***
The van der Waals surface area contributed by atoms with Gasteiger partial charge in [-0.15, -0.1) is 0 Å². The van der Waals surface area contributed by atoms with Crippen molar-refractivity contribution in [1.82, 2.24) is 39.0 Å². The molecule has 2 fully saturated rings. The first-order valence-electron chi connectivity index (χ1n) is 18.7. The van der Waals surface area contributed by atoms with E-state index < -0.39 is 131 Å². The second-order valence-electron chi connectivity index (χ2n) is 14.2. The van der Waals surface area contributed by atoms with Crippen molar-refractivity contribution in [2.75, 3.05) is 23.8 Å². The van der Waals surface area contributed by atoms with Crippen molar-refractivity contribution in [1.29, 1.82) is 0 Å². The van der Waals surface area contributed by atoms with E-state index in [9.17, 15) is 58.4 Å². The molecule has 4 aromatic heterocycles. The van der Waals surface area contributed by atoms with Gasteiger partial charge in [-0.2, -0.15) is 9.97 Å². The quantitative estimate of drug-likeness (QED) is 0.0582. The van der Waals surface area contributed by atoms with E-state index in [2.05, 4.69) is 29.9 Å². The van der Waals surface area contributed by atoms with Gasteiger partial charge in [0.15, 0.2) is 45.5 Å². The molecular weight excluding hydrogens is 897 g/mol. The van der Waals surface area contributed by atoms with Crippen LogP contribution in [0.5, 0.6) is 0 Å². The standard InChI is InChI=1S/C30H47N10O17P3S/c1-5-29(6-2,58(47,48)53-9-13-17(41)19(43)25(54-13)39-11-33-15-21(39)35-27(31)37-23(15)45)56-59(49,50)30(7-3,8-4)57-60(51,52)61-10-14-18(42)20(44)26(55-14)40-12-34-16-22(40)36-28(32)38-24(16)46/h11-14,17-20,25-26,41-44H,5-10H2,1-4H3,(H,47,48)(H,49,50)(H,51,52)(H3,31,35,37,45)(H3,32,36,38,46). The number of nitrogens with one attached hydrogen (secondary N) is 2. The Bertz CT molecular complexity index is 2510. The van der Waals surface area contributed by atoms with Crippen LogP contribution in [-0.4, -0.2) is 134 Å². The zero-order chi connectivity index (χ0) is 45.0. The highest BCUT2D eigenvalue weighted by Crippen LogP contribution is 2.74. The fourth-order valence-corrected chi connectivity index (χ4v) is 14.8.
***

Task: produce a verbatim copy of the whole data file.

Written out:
The van der Waals surface area contributed by atoms with Gasteiger partial charge in [-0.15, -0.1) is 0 Å². The van der Waals surface area contributed by atoms with Crippen molar-refractivity contribution in [1.82, 2.24) is 39.0 Å². The molecule has 2 fully saturated rings. The first-order valence-electron chi connectivity index (χ1n) is 18.7. The van der Waals surface area contributed by atoms with E-state index < -0.39 is 131 Å². The second-order valence-electron chi connectivity index (χ2n) is 14.2. The van der Waals surface area contributed by atoms with Crippen molar-refractivity contribution in [2.75, 3.05) is 23.8 Å². The van der Waals surface area contributed by atoms with Crippen molar-refractivity contribution in [1.29, 1.82) is 0 Å². The van der Waals surface area contributed by atoms with E-state index in [9.17, 15) is 58.4 Å². The molecule has 4 aromatic heterocycles. The van der Waals surface area contributed by atoms with Gasteiger partial charge in [-0.2, -0.15) is 9.97 Å². The quantitative estimate of drug-likeness (QED) is 0.0582. The van der Waals surface area contributed by atoms with E-state index in [2.05, 4.69) is 29.9 Å². The van der Waals surface area contributed by atoms with Gasteiger partial charge in [0.15, 0.2) is 45.5 Å². The molecular weight excluding hydrogens is 897 g/mol. The van der Waals surface area contributed by atoms with Crippen LogP contribution in [0.5, 0.6) is 0 Å². The standard InChI is InChI=1S/C30H47N10O17P3S/c1-5-29(6-2,58(47,48)53-9-13-17(41)19(43)25(54-13)39-11-33-15-21(39)35-27(31)37-23(15)45)56-59(49,50)30(7-3,8-4)57-60(51,52)61-10-14-18(42)20(44)26(55-14)40-12-34-16-22(40)36-28(32)38-24(16)46/h11-14,17-20,25-26,41-44H,5-10H2,1-4H3,(H,47,48)(H,49,50)(H,51,52)(H3,31,35,37,45)(H3,32,36,38,46). The number of nitrogens with one attached hydrogen (secondary N) is 2. The Bertz CT molecular complexity index is 2510. The van der Waals surface area contributed by atoms with Crippen LogP contribution in [-0.4, -0.2) is 134 Å². The zero-order chi connectivity index (χ0) is 45.0. The highest BCUT2D eigenvalue weighted by Crippen LogP contribution is 2.74. The fourth-order valence-corrected chi connectivity index (χ4v) is 14.8.